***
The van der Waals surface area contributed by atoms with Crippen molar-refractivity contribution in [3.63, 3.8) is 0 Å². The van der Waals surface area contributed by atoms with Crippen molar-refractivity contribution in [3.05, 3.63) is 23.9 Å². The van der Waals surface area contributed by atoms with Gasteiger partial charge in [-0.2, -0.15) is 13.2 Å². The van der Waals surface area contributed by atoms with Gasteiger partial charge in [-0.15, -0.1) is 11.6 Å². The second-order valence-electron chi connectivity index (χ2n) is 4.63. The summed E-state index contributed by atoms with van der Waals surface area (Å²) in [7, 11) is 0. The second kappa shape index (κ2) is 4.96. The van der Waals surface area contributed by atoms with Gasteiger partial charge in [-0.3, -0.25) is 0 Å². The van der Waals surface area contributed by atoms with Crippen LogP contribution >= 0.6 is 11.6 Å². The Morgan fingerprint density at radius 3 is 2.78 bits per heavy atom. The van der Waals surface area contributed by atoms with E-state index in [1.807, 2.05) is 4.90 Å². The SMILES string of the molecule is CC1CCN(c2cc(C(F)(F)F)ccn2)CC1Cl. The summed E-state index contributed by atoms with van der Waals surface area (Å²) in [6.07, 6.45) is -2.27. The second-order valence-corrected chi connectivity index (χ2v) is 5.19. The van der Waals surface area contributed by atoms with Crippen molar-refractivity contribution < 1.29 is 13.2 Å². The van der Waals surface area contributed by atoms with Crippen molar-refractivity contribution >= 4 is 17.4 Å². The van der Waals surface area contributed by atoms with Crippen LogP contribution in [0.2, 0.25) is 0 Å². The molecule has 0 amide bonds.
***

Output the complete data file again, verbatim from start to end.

The van der Waals surface area contributed by atoms with Crippen molar-refractivity contribution in [3.63, 3.8) is 0 Å². The van der Waals surface area contributed by atoms with Crippen molar-refractivity contribution in [3.05, 3.63) is 23.9 Å². The van der Waals surface area contributed by atoms with Gasteiger partial charge in [-0.2, -0.15) is 13.2 Å². The van der Waals surface area contributed by atoms with Gasteiger partial charge in [-0.15, -0.1) is 11.6 Å². The second-order valence-electron chi connectivity index (χ2n) is 4.63. The summed E-state index contributed by atoms with van der Waals surface area (Å²) in [7, 11) is 0. The second kappa shape index (κ2) is 4.96. The van der Waals surface area contributed by atoms with Gasteiger partial charge in [-0.3, -0.25) is 0 Å². The van der Waals surface area contributed by atoms with Crippen LogP contribution >= 0.6 is 11.6 Å². The Morgan fingerprint density at radius 3 is 2.78 bits per heavy atom. The van der Waals surface area contributed by atoms with E-state index in [1.807, 2.05) is 4.90 Å². The SMILES string of the molecule is CC1CCN(c2cc(C(F)(F)F)ccn2)CC1Cl. The summed E-state index contributed by atoms with van der Waals surface area (Å²) in [6.07, 6.45) is -2.27. The second-order valence-corrected chi connectivity index (χ2v) is 5.19. The van der Waals surface area contributed by atoms with Crippen molar-refractivity contribution < 1.29 is 13.2 Å². The van der Waals surface area contributed by atoms with Crippen molar-refractivity contribution >= 4 is 17.4 Å². The van der Waals surface area contributed by atoms with Crippen LogP contribution in [0.2, 0.25) is 0 Å². The molecule has 0 amide bonds.